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gala: segmentation of nD images Picture

Gala is a Python library for performing and evaluating image segmentation, distributed under the open-source, BSD-like Janelia Farm license. It implements the algorithm described in Nunez-Iglesias et al., PLOS ONE, 2013.

If you use this library in your research, please cite:

Nunez-Iglesias J, Kennedy R, Plaza SM, Chakraborty A and Katz WT (2014) Graph-based active learning of agglomeration (GALA): a Python library to segment 2D and 3D neuroimages. Front. Neuroinform. 8:34. doi:10.3389/fninf.2014.00034

If you use or compare to the GALA algorithm in your research, please cite:

Nunez-Iglesias J, Kennedy R, Parag T, Shi J, Chklovskii DB (2013) Machine Learning of Hierarchical Clustering to Segment 2D and 3D Images. PLoS ONE 8(8): e71715. doi:10.1371/journal.pone.0071715

Gala supports n-dimensional images (images, volumes, videos, videos of volumes...) and multiple channels per image. It is compatible with Python 3.5.

Build Status Coverage Status


After version 0.3, Gala requires Python 3.5 to run. For a full list of dependencies, see the requirements.txt file.

Optional dependencies

In its original incarnation, this project used Vigra for the random forest classifier. Installation is less simple than scikit-learn, which has emerged in recent years as a truly excellent implementation and is now recommended. Tests in the test suite expect scikit-learn rather than Vigra. You can also use any of the scikit-learn classifiers, including their world-class random forest implementation.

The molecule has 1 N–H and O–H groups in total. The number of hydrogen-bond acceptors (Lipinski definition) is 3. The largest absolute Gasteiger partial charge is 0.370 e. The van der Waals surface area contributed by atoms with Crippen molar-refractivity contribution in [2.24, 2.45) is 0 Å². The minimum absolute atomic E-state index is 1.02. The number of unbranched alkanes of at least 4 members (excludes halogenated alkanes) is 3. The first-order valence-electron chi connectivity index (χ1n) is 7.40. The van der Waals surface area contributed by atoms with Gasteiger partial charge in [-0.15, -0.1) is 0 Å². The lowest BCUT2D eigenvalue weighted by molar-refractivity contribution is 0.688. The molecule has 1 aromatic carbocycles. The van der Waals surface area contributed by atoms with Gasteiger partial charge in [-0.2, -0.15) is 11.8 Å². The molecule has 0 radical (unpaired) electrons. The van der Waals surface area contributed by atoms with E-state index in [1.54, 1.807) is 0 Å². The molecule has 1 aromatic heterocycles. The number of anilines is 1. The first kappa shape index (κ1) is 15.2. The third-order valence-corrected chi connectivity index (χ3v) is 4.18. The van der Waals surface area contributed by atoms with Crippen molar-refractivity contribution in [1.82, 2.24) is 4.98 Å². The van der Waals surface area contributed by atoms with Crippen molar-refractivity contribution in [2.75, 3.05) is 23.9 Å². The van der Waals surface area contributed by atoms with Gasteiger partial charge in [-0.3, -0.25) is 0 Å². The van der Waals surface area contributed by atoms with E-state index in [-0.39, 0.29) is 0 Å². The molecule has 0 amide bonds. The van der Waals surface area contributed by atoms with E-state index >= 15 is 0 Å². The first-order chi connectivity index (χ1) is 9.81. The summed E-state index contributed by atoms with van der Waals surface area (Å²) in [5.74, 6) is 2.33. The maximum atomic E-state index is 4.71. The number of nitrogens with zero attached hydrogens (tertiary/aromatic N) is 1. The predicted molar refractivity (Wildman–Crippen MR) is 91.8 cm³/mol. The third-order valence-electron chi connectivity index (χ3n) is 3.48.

Installing gala

Gala is a Python library with limited Cython extensions and can be installed in three ways:

  • Use pip: pip install gala.
  • Add the gala directory to your PYTHONPATH environment variable, or
  • Use distutils to install it into your preferred python environment:
$ python install

Installing requirements

Though you can install all the requirements yourself, as most are available in the Python Package Index (PyPI) and can be installed with simple commands, the easiest way to get up and running is to use miniconda. Once you have the conda command, you can create a fully-functional gala environment with conda env create -f environment.yml (inside the gala directory).

Installing with Buildem

Alternatively, you can use Janelia's own buildem system to automatically download, compile, test, and install requirements into a specified buildem prefix directory. (You will need CMake.)

$ cmake -D BUILDEM_DIR=/path/to/platform-specific/build/dir <gala directory>
$ make

You might have to run the above steps twice if this is the first time you are using the buildem system.

On Mac, you might have to install compilers (such as gcc, g++, and gfortran).


The test coverage is rather small, but it is still a nice way to check you haven't completely screwed up your installation. After installing gala, go to the code directory and type: